LKSD Conducts New Training To Identify Sexual Grooming Behavior
Months after former Bethel Elementary School Principal Chris Carmichael was arrested, and later charged with sexual abuse of a minor, the Lower Kuskokwim School District adopted a new training curriculum to prevent sexual abuse in schools, according to the district’s attorney. It’s aimed at identifying sexual grooming early, and stopping it before it escalates. The training, new to LKSD, is new to Alaska as well.
The Association of Alaska School Boards introduced the Professional Boundaries Policy to Alaska school districts last November, which includes new sexual abuse prevention training. AASB Executive Director Norm Wooten said that in all of the sexual assault cases he’s seen, there are always warning signs if you know what to look for.
“Almost every single case, and I have read, literally, hundreds of them, people wondered about it,” Wooten said.
The training identifies common grooming behaviors, which may look like a staff member favoring a particular student, giving gifts to a student, being alone with a student behind closed doors, roughhousing with students, or frequently messaging a particular student. It says that any kind of peer-to-peer behavior is inappropriate. Other examples include talking with a student about his or her personal problems to the extent that the adult becomes a confidant of the student.
State charges against Carmichael describe him engaging in many of these grooming behaviors before his arrest. Parents noticed these, and some complained. In 2016, the charges say that the mother of a fourteen-year-old girl “questioned why her child was receiving messages from a school administrator.” In 2018, when Carmichael was accused of touching a girl’s breast, charges state that a mother of an 11-year-old girl asked the principal why he was tickling children, and Carmichael said that he joked around and wrestled with kids. The charges also say that another mother of a young girl told investigators that Carmichael gifted their family a king-sized bed and paint.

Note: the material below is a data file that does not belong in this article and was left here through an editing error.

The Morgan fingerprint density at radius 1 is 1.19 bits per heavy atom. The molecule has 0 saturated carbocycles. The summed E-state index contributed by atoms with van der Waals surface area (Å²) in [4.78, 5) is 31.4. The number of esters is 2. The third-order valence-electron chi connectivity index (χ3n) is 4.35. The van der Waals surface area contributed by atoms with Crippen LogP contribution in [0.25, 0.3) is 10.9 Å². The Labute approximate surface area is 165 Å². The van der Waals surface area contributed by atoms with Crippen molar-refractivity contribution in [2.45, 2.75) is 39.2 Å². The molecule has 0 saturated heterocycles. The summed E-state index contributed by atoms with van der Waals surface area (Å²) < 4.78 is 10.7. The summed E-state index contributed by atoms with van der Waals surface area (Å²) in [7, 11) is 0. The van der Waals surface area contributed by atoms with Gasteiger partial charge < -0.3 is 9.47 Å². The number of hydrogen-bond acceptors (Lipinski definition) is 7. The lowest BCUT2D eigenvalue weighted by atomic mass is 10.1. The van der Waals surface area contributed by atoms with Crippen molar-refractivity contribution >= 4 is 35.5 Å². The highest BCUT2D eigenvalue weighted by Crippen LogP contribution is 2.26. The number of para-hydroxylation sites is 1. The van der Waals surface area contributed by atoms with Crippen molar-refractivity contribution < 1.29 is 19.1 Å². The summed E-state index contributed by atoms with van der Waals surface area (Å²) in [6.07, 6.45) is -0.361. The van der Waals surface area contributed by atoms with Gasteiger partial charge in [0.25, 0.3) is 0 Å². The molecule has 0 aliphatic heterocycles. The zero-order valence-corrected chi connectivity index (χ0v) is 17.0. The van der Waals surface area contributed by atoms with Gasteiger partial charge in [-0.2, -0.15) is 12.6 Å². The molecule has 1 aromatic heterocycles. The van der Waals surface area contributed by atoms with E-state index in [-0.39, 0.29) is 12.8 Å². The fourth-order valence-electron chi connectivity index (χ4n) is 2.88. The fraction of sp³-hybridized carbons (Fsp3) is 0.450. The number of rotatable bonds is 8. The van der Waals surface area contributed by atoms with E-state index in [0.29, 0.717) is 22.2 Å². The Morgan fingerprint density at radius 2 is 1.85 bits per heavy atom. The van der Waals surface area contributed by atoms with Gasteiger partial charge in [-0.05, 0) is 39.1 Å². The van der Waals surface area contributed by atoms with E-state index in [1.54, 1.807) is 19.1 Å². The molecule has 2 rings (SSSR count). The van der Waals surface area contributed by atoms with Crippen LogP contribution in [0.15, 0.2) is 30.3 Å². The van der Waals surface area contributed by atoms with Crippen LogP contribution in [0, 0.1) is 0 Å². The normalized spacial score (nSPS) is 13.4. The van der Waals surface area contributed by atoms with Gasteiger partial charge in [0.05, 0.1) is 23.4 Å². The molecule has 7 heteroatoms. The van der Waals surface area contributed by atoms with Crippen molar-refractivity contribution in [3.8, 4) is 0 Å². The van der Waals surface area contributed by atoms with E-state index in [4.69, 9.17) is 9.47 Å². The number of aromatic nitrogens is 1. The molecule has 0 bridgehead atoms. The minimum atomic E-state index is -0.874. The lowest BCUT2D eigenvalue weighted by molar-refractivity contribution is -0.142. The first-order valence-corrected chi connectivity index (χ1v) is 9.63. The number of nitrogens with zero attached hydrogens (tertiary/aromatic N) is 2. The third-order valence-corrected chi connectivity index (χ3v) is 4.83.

State law mandates that school districts conduct trainings to identify warning signs of sexual abuse. Wooten said that the problem with the state-mandated training is that it is written in complex legal language. He said that the new training fixes that.
“This policy, it's not written in legalese. It's not written in theoretical language,” Wooten said. “It's written in plain layman's language: ‘You see this type of behavior, then you need to pay attention to it.’”
LKSD attorney Donald Austin said that the district began conducting the new training in February. Austin is also a former teacher and school law expert who helped author the new professional boundaries training.
Austin has written that most sexual misconduct against students by educators can be prevented. In a presentation given at the 2016 School Law Practice Seminar, he wrote that 95 percent of school staff that sexually molest students “groom” them. The groomer’s aim is to increasingly break down a child’s boundaries until the child drops his or her guard, which is when sexual abuse can occur. Austin’s research says that if schools can stop boundary invasions and grooming, they can prevent most sexual abuse in schools.
Wooten said that sometimes the line between sexual grooming behavior and teachers trying to connect with their students can be unclear, but he said that it’s important for staff to report all questionable behavior and let a higher authority decide.
“I would rather be on the side of saying ‘You know, maybe I overreacted,’ then I would be to say, ‘I wish I'd have said something,’” Wooten said.
AASB’s training policy says that, aside from staff identifying and reporting grooming behavior, the key is for school administration to follow up. In cases where an educator is reported for inappropriate behavior but not criminally charged, Wooten acknowledged that it can be difficult for an administrator to decide how to proceed.
“If an administrator is having difficulty deciding about what to do, they need to immediately kick it upstairs to the next level of supervision,” Wooten said.
In Alaska, that includes law enforcement and the Professional Teaching Practices Commission, the state regulatory body for educators.
Wooten says that it’s a school leader’s responsibility to keep children safe. He says that, at the very least, is what parents expect when they send their kids to school.